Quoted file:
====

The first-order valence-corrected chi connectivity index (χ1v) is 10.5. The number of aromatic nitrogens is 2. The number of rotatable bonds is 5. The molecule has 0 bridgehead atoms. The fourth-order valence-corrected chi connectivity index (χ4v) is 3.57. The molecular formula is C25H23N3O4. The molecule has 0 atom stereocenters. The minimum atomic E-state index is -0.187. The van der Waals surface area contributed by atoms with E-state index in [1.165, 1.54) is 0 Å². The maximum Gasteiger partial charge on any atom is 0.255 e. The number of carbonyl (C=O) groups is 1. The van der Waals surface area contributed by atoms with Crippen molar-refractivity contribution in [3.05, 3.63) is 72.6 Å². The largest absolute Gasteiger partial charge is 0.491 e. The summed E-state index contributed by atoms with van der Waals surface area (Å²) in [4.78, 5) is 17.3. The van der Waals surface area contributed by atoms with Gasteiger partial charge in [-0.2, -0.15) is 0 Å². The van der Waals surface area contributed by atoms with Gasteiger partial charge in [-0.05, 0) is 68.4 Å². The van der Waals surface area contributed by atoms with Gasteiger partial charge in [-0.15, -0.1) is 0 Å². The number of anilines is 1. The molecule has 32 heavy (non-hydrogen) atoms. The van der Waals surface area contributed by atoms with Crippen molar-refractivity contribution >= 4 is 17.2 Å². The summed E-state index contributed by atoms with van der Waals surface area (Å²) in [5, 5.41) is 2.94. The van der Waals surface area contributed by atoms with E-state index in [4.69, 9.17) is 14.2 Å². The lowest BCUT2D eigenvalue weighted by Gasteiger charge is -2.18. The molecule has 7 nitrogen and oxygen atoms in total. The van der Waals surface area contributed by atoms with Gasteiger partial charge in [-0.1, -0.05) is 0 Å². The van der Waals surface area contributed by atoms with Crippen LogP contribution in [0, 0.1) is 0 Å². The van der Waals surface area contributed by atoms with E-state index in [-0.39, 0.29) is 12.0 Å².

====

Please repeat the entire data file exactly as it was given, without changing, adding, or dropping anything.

The first-order valence-corrected chi connectivity index (χ1v) is 10.5. The number of aromatic nitrogens is 2. The number of rotatable bonds is 5. The molecule has 0 bridgehead atoms. The fourth-order valence-corrected chi connectivity index (χ4v) is 3.57. The molecular formula is C25H23N3O4. The molecule has 0 atom stereocenters. The minimum atomic E-state index is -0.187. The van der Waals surface area contributed by atoms with E-state index in [1.165, 1.54) is 0 Å². The maximum Gasteiger partial charge on any atom is 0.255 e. The number of carbonyl (C=O) groups is 1. The van der Waals surface area contributed by atoms with Crippen molar-refractivity contribution in [3.05, 3.63) is 72.6 Å². The largest absolute Gasteiger partial charge is 0.491 e. The summed E-state index contributed by atoms with van der Waals surface area (Å²) in [4.78, 5) is 17.3. The van der Waals surface area contributed by atoms with Gasteiger partial charge in [-0.2, -0.15) is 0 Å². The van der Waals surface area contributed by atoms with Gasteiger partial charge in [-0.05, 0) is 68.4 Å². The van der Waals surface area contributed by atoms with Gasteiger partial charge in [-0.15, -0.1) is 0 Å². The number of anilines is 1. The molecule has 32 heavy (non-hydrogen) atoms. The van der Waals surface area contributed by atoms with Crippen molar-refractivity contribution >= 4 is 17.2 Å². The summed E-state index contributed by atoms with van der Waals surface area (Å²) in [5, 5.41) is 2.94. The van der Waals surface area contributed by atoms with E-state index in [4.69, 9.17) is 14.2 Å². The lowest BCUT2D eigenvalue weighted by Gasteiger charge is -2.18. The molecule has 7 nitrogen and oxygen atoms in total. The van der Waals surface area contributed by atoms with Gasteiger partial charge in [-0.1, -0.05) is 0 Å². The van der Waals surface area contributed by atoms with Crippen LogP contribution in [0, 0.1) is 0 Å². The van der Waals surface area contributed by atoms with E-state index in [-0.39, 0.29) is 12.0 Å².